Strawberry meringue cake is equally at home on the tea-table or as a luscious pudding for a special occasion.  It is unusual in that a thin layer of cake mixture is baked with a covering of meringue and you might well imagine that this arrangement would not really be feasible.  In fact, it works very well, the result having a good eating quality as well as looking most attractive. Two of these are sandwiched together with a generous mixture of strawberries and whipped cream and, while any fruit might be used, one with a sharp flavour is best.


50g butter 

110g caster sugar 

4 egg yolks

110g flour

a little vanilla extract 

1 tsp baking powder 

5 tbsp milk 


4 egg whites

225g sugar 

2 tbsp flaked almonds


1 punnet strawberries 

225ml cream 

sugar if necessary  

Line the bottom of two 23cm cake tins with circles of greased paper.

To make the cake.

Cream the butter and the sugar together in a bowl and when light, beat in the egg yolks adding one at a time.  Then add the flour, vanilla extract, baking powder alternately with the milk. 

Divide this mixture between the two tins and spread evenly.

To make the meringue.

In the bowl of a food mixer, add a pinch of salt to the egg whites and whisk until stiff.  Gradually beat in the sugar.  Divide between the two cake tins and swirl attractively.  Sprinkle one cake with the flaked almonds.  Bake in a moderate oven at 180°C/gas mark 4 for approximately 45 minutes.   

When cold, sandwich generously with a mixture of fruit and whipped cream.  The cake sprinkled with almonds should be uppermost.

Chocolate Log Cake

2 eggs 

pinch of salt 

75g caster sugar 

50g flour 

1/2 tsp baking powder

2 tbsp milk 

40g cocoa 

a few drops of vanilla extract 

Chocolate Butter Icing 

110g butter 

175g icing sugar 

50g melted chocolate 

a few drops of vanilla extract 

Separate the whites from the yolks.  Add a pinch of salt to the egg whites and whisk until stiff.  Then gradually beat in the sugar and yolks adding each alternately and beating well between each addition. Continue to beat until the mixture is light and thick.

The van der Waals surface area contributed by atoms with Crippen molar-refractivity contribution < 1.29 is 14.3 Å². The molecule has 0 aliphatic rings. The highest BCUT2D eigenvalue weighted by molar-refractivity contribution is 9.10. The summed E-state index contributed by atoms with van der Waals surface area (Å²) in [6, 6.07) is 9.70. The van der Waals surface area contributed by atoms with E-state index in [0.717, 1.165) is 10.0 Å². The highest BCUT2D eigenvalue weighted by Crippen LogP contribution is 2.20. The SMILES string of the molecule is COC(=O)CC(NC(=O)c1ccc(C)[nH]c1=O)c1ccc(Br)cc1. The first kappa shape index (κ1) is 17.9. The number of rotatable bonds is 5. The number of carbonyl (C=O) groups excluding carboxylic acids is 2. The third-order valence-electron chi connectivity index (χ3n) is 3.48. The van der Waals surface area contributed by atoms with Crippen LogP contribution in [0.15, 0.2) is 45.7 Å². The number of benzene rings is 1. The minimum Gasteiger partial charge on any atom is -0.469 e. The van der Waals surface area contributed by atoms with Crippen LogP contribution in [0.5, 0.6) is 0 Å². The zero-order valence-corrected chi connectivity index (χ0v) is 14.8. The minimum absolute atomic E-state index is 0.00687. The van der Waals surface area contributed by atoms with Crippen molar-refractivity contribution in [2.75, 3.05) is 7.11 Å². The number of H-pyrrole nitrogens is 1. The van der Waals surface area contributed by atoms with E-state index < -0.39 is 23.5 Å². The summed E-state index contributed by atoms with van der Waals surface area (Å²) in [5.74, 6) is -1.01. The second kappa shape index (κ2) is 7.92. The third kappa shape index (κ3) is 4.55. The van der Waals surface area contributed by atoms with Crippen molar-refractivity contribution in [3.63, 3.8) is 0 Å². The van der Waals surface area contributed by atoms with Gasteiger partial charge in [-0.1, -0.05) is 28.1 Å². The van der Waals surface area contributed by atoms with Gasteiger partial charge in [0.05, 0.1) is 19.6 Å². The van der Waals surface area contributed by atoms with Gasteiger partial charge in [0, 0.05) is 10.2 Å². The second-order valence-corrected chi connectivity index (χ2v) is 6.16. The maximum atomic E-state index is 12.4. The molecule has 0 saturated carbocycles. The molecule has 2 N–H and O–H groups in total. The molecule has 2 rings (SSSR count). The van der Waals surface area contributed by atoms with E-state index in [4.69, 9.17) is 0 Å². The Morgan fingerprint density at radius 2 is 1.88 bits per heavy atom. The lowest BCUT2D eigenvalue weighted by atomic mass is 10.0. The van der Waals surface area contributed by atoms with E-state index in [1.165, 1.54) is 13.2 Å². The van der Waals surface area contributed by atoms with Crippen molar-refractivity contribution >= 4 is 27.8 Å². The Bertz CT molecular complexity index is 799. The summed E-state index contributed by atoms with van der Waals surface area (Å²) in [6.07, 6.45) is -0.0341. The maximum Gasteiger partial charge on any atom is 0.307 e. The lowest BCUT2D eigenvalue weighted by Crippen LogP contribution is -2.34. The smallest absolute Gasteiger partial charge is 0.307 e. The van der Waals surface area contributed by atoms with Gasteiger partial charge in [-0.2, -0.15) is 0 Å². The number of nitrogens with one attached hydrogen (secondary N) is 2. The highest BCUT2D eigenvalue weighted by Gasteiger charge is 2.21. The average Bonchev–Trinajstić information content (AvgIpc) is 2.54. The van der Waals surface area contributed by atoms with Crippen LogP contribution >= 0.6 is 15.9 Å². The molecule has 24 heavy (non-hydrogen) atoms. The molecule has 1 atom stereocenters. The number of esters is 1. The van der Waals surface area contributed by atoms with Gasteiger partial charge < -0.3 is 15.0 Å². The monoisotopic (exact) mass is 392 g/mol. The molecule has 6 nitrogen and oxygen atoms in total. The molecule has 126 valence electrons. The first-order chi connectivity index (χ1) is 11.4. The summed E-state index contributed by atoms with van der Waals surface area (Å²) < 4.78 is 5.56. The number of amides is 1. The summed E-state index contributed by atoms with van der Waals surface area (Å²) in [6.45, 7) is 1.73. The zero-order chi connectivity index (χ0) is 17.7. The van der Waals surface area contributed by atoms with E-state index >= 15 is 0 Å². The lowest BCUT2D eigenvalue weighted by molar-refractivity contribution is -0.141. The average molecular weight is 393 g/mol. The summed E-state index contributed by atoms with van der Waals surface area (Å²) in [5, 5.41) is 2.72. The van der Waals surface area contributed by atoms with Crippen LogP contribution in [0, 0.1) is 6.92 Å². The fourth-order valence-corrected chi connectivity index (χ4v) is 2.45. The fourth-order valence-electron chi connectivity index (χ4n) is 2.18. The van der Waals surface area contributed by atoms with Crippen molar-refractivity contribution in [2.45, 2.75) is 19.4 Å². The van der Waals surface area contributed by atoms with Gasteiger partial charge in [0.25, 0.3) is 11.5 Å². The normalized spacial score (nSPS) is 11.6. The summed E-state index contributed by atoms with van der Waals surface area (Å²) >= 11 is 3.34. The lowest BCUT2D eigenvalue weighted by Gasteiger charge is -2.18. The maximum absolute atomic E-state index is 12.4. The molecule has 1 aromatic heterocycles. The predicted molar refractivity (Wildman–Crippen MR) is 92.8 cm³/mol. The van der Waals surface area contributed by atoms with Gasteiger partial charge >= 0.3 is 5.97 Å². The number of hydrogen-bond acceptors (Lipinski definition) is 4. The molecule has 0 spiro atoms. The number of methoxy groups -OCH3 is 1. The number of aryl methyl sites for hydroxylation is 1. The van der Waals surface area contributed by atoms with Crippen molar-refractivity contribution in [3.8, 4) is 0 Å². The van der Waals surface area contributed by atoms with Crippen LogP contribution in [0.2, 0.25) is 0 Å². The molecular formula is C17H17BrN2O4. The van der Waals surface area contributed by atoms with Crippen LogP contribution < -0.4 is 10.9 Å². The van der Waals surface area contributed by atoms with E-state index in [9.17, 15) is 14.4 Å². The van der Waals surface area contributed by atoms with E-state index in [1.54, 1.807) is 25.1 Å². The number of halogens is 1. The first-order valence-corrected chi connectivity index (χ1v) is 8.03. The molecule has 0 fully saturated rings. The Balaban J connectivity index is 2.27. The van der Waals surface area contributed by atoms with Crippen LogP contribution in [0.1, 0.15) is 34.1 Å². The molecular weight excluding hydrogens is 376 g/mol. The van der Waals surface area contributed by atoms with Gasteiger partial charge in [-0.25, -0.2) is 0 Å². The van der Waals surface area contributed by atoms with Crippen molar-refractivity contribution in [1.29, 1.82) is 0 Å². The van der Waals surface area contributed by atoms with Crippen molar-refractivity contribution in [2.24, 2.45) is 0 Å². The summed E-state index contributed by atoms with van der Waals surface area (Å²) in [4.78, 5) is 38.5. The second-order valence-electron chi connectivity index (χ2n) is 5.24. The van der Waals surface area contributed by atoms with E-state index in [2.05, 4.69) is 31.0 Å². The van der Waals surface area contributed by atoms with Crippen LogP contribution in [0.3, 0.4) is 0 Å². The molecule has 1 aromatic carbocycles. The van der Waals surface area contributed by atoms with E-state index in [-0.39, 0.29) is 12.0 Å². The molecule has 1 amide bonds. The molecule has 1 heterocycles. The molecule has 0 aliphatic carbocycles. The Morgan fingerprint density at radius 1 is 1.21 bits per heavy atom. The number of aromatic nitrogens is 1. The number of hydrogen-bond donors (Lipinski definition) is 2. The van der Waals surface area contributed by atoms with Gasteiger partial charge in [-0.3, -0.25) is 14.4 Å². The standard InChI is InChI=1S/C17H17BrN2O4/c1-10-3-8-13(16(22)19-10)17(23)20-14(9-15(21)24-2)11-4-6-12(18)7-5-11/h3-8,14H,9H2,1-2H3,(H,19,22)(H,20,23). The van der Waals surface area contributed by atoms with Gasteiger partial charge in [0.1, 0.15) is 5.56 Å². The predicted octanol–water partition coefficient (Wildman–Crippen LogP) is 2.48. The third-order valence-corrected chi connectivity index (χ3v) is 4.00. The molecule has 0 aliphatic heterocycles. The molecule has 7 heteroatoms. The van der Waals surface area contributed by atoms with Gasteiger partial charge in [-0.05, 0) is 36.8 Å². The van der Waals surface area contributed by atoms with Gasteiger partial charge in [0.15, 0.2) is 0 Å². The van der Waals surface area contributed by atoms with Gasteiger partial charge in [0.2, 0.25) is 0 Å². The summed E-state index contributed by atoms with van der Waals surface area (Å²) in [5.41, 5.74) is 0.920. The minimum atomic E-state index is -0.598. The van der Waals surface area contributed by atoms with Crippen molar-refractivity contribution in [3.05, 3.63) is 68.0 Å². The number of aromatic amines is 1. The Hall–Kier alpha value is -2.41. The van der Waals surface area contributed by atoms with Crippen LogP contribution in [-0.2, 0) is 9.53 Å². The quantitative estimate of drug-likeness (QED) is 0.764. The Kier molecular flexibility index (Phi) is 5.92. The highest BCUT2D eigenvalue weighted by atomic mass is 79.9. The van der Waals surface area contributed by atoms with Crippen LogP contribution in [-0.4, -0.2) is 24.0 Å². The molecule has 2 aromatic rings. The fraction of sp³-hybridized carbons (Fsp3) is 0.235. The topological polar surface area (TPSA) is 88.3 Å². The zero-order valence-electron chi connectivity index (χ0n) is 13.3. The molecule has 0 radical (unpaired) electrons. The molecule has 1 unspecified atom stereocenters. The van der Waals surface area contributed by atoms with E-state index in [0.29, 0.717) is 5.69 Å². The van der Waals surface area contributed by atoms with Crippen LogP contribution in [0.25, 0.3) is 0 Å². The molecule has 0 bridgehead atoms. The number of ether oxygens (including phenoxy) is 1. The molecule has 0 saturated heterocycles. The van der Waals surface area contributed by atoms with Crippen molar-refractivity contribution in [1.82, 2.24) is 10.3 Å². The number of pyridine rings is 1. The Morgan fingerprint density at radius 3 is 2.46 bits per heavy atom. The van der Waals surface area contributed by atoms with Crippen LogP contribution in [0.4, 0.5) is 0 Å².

Sift the flour and baking powder onto the eggs and fold it in.  Gently fold in the cocoa, milk and vanilla extract.  Spread into a lined and greased Swiss-roll tin and bake in a hot oven 230°C/gas mark 8 for approximately 8-10 minutes.  Turn out onto a piece of baking paper lightly dusted with caster sugar and roll up without any filling.  Leave for a few minutes then carefully unroll. 

To Finish.

First make the chocolate butter icing.

Melt the chocolate over a bowl of simmering water and allow to cool for 10-15 minutes.  Cream the butter in a bowl.  Add in the sieved icing sugar and beat until light and fluffy.  When cool, fold in the melted chocolate and vanilla extract.

Spread over the cake when quite cold and roll up once more.  Dust off any surplus flour.  Then cover the cake with the remainder of the icing, creating some peaks to simulate the bark.  Trim the ends.  If wished, a diagonal wedge may be cut from one end of the cake before it is iced.  This piece can be placed at the side of the roll to gauge an even more realistic appearance. 

Sherry Cake


2 eggs 

75g sugar

75g flour 

a pinch of salt 


1 1/2 egg whites 

75g ground almonds 

110g caster sugar 

a little almond extract


75g butter 

110g icing sugar 

2 tbsp sweet sherry (Harvey’s)

2-3 tbsp sherry to soak the cake plus chopped pistachio nuts and silver balls to decorate it 

one x 20.5cm square tin

Make the sponge.

Beat the eggs and sugar in a bowl until light and fluffy.  Sieve the dry ingredients together and fold into the egg mixture. Pop into the cake tin and bake at 200°C/gas mark 6 for 15-20 minutes until golden and shrinking away from the sides of the tin.

To make the macaroons.

Whip the egg whites until stiff and then fold in the sugar, ground almonds and extract.  Spread the mixture on a baking tray lined with oiled parchment paper.  Use a wet palette knife for this purpose and spread to approx. 5mm in thickness measuring 25cm x 25cm.  The area of the macaroon mixture should be greater than the cake, to allow trimmingsto crush for the outside.

Bake the macaroon in a moderate oven at 180°C/gas mark 4 and when set and golden, remove from the oven and cut a piece the exact size of the cake.  Crumble the trimmings with the fingers and return to the oven.  Dry until quite crisp, then crush with a rolling pin. 

Make the icing by creaming the butter until light and then gradually beating in the sieved icing sugar together with the sherry, adding a little at a time, since it is likely to cuddle the mixture.

Put a generous spreading of the icing on the portion of macaroon and sandwich with the cake – the piece of macaroon makes the base of the sherry cake.

Next soak the sponge with sherry, being as generous as possible, without making the cake sodden.

Spread the icing on the sides of the cake and roll it, as you work, in the crushed macaroon.  Finally, spread the top of the cake with icing and cover, like the sides with macaroon.

Decorate simple with a sprinkling of chopped pistachio nuts and silver balls.

Ginger Crowns